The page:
(a) Deterioration in the permeability of the microcapsule wall film caused by heat resulting in a decrease in the coloring ability of the pressure sensitive copying sheets when allowed to stand in high temperature atmosphere.
(b) When a plurality of pressure sensitive copying sheets are wetted with water in a stacked condition, intense coloration of the color developer sheets or the capsule sheets occurs due to the high permeability of the microcapsule wall films.
Therefore, the object of the present invention is to overcome the above-described defects. Specifically stated, it is the object of the present invention is to provide a method of forming microcapsules of high heat resistance and reduced permeability.
The above-described objects are attained by forming urea-formaldehyde resin wall around previously dispersed droplets of a hydrophobic oily solution through the polymerization reaction of urea and formaldehyde in the presence of carboxylated polyinyl alcohol.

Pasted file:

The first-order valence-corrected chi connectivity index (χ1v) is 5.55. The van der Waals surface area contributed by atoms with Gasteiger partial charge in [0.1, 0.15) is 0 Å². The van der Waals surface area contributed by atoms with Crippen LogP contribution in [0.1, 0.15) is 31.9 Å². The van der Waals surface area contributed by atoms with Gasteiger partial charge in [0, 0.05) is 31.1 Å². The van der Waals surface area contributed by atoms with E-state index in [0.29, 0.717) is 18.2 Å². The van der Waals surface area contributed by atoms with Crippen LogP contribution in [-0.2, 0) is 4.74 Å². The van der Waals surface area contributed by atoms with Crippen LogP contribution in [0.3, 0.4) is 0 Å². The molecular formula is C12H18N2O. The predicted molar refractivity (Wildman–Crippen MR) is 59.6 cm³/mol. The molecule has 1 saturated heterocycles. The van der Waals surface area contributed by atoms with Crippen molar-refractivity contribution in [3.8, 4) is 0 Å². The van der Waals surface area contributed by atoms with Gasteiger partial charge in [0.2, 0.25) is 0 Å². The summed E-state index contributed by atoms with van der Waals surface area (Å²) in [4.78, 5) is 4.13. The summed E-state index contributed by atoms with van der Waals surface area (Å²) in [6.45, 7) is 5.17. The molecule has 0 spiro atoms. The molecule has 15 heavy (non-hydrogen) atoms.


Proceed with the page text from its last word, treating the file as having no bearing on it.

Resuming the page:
The carboxylated polyvinyl alcohols which may be employed in the present invention have a weight average molecular weight of about 1,000 to about 300,000, preferably 10,000 to 150,000, more preferably 10,000 to 100,000; a saponification degree of 50% to 98% and a carboxy group content of about 1 to about 40 mole %. Carboxylated polyvinyl alcohols can be prepared by various methods. For example, (1) by copolymerizing a carboxy group-containing vinyl or vinylidene monomer (e.g., those monomers described in Canadian Patent No. 929,430, e.g., acrylic acid, methacrylic acid, fumaric acid, itaconic acid, maleic acid, crotonic acid, etc.) with a vinyl ester (e.g., esters of vinyl alcohols and carboxylic acids containing one to five carbon atoms, such as a vinyl acetate ester, etc.) and hydrolyzing the resulting copolymers, or (2) by reacting polyvinyl alcohol with polybasic acid derivatives (e.g., acid anhydrides, acid halides and the like) whereby carboxy groups are introduced into the side chains of the polyvinyl alcohol. For example carboxylated polyvinyl alcohols can be prepared as described in Japanese Patent Publication No. 38753/1976.